}
            }
          else
             cout << "Invalid command: " << cmmd << endl;
        }
    
    }
    
    This isn't the cleanest test driver (there could be many improvements). However, it gives you some idea how you could write a test driver which can "automatically" check if the answers are correct, and only print errors when something is wrong.

    Admittedly, the input file requires that you write the solution down, but once you do, it's easy to create many variations of the input, without having to recompile the code.

    Writing Debugging Methods

    Sometimes, it's even useful to write methods whose sole purpose is to help you debug the class. For example, suppose you have a sorted linked list. You might want to write a verify() method.

    This method might have a prototype that looks like:

        bool debugVerify( int arr[], int size );
    
    The word "debug" is placed in front so that it's easy for the person looking at the class that it's a "debug" method, and not really meant for use by the user of the class.

    This method takes an array and the array's size as input. It assumes the array is sorted with exactly the same contents as the linked list. Again, you should be able to see how this method can be used with the driver in the previous method (which checked for the "answer").

    While this method is not useful to the "user" of the class, it is useful to you, the developer of the class.

    Figuring out Test Cases

    For complicated classes, like linked lists, you may need to create very thorough tests. For example, to properly test a linked list, you should create all possible ways to insert three values (e.g., largest, middle, smallest, OR smallest, largest, middle, etc). If you can get them all correct, then it probably works on larger inputs sizes.

    The key is to make simple tests first, which test all possible situations, then work your way up to more complicated tests. Some programmers pick very difficult cases first (often relying on the sample input or output provided), but refuse to try simple cases (complaining it takes too much time to write their own test cases). Start with simple input cases, debug that first, then work your way to more complicated cases. You'll discover that fixing problems in small test cases often means avoiding problems in large test cases.

    Code Coverage

    Although we won't use this method much, another way to test code, is to create tests based on code coverage. There are two rules for writing test cases based on code coverage: one for "if-else" statements and one for loops.

    if-else statements

    Suppose you have an if-else statement like the one below.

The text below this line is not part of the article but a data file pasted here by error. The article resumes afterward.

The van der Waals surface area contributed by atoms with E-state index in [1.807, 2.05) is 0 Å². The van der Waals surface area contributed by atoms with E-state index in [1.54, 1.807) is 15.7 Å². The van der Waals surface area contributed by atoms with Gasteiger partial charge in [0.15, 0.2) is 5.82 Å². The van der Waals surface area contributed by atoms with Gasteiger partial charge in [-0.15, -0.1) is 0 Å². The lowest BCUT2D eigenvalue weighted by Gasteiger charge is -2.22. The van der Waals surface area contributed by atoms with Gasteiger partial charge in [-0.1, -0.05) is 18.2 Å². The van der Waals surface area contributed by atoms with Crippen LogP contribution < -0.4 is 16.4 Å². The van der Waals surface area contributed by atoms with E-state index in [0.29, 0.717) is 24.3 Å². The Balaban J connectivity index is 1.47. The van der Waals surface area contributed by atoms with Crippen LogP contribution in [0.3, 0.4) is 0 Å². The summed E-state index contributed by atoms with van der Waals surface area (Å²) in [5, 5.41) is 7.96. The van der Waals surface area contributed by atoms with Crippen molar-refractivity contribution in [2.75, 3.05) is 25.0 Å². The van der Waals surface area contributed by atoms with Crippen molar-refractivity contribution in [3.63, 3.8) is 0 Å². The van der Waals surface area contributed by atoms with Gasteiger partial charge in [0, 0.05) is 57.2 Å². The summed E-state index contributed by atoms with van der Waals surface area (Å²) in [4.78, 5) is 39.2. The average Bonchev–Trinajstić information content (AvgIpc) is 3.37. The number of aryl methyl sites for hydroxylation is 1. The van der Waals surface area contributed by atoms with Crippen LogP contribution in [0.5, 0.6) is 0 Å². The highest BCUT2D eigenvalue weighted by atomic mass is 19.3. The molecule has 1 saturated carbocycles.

if ( <cond 1> )
      {
        cout << "In body 1" << endl;
        // body 1 
      } 
    else if ( <cond 2> )
      {
        cout << "In body 2" << endl;
        // body 2 
      } 
    else if ( <cond 3> )
      {
        cout << "In body 3" << endl;
        // body 3 
      } 
    
    You will need to write four test cases. The first test case should cause "In body 1" to print. The second should cause "In body 2" to print. The third should cause "In body 3" to print. The fourth should cause nothing to print (since there is no final else case).

    Loops

    while( <cond> )
      {
        cout << "In while body" << endl;
        // body  
      } 
    
    For a loop, you need to write one test that causes the body to print, and one test for it not to print at all.

    Combining Loops and if-else

    Using the two rules above, you should be able to combine them to determine all possible paths through your method, and generate a test for each possible path. Unfortunately, if your method is very long, this may require many, many tests. This is one reason to keep your methods short (by calling helper functions)---it makes it easier to test.

    There are some software tools that check for test coverage. Basically, you use the tool to "instrument" your executable (which modifies the executable with special testing code). Then, you run a series of test files. The tool checks to see which lines of code are run and which are not run.

    If a certain line of code is not run, then there are two possibilities. First, you did not create a test case that would make the code run (and thus, that piece of code was untested), or second, it's impossible to get to that piece of code (because of various conditions that are impossible to satisfy), in which case, the code is not important and shouldn't be there.

    Unfortunately, it's hard to tell which of the two cases has occurred. All you know is that some code wasn't run, so it wasn't tested. Based on that information, you need to figure out if it's possible to write a test case to make the code that didn't run, run.

    We won't be using such tools in this course, but it's useful to know that they exist.